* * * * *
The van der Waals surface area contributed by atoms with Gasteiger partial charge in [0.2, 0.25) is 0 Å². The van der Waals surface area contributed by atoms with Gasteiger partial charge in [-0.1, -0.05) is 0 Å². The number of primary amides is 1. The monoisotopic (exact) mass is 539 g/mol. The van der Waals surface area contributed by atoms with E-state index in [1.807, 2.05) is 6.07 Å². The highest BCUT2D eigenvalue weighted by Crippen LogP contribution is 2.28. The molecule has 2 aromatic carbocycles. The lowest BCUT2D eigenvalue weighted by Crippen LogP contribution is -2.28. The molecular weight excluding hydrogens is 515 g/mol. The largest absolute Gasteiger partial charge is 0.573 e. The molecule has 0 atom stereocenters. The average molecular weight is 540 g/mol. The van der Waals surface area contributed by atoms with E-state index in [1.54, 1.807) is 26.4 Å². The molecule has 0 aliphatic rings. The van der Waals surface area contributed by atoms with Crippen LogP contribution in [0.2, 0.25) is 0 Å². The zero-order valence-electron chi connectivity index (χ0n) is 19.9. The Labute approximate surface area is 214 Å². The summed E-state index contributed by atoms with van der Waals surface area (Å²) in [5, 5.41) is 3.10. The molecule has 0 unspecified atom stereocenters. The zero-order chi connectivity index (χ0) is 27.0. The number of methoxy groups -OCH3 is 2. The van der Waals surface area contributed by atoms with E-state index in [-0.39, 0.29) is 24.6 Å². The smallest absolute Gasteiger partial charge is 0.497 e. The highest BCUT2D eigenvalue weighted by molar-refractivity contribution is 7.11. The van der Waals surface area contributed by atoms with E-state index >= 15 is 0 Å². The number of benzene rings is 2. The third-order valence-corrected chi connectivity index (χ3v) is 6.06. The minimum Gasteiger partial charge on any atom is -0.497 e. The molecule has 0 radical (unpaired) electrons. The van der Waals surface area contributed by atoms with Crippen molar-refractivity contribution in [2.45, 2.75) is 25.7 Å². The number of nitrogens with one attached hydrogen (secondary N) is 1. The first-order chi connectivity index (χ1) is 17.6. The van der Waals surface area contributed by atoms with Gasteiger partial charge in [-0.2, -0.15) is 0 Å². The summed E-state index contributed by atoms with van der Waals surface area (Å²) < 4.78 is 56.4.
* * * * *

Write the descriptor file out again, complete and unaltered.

The van der Waals surface area contributed by atoms with Gasteiger partial charge in [0.2, 0.25) is 0 Å². The van der Waals surface area contributed by atoms with Gasteiger partial charge in [-0.1, -0.05) is 0 Å². The number of primary amides is 1. The monoisotopic (exact) mass is 539 g/mol. The van der Waals surface area contributed by atoms with E-state index in [1.807, 2.05) is 6.07 Å². The highest BCUT2D eigenvalue weighted by Crippen LogP contribution is 2.28. The molecule has 2 aromatic carbocycles. The lowest BCUT2D eigenvalue weighted by Crippen LogP contribution is -2.28. The molecular weight excluding hydrogens is 515 g/mol. The largest absolute Gasteiger partial charge is 0.573 e. The molecule has 0 atom stereocenters. The average molecular weight is 540 g/mol. The van der Waals surface area contributed by atoms with E-state index in [1.54, 1.807) is 26.4 Å². The molecule has 0 aliphatic rings. The van der Waals surface area contributed by atoms with Crippen LogP contribution in [0.2, 0.25) is 0 Å². The zero-order valence-electron chi connectivity index (χ0n) is 19.9. The Labute approximate surface area is 214 Å². The summed E-state index contributed by atoms with van der Waals surface area (Å²) in [5, 5.41) is 3.10. The molecule has 0 unspecified atom stereocenters. The zero-order chi connectivity index (χ0) is 27.0. The number of methoxy groups -OCH3 is 2. The van der Waals surface area contributed by atoms with E-state index in [-0.39, 0.29) is 24.6 Å². The smallest absolute Gasteiger partial charge is 0.497 e. The highest BCUT2D eigenvalue weighted by molar-refractivity contribution is 7.11. The van der Waals surface area contributed by atoms with E-state index >= 15 is 0 Å². The number of benzene rings is 2. The third-order valence-corrected chi connectivity index (χ3v) is 6.06. The minimum Gasteiger partial charge on any atom is -0.497 e. The molecule has 0 radical (unpaired) electrons. The van der Waals surface area contributed by atoms with Crippen molar-refractivity contribution in [2.45, 2.75) is 25.7 Å². The number of nitrogens with one attached hydrogen (secondary N) is 1. The first-order chi connectivity index (χ1) is 17.6. The van der Waals surface area contributed by atoms with Gasteiger partial charge in [-0.2, -0.15) is 0 Å². The summed E-state index contributed by atoms with van der Waals surface area (Å²) < 4.78 is 56.4.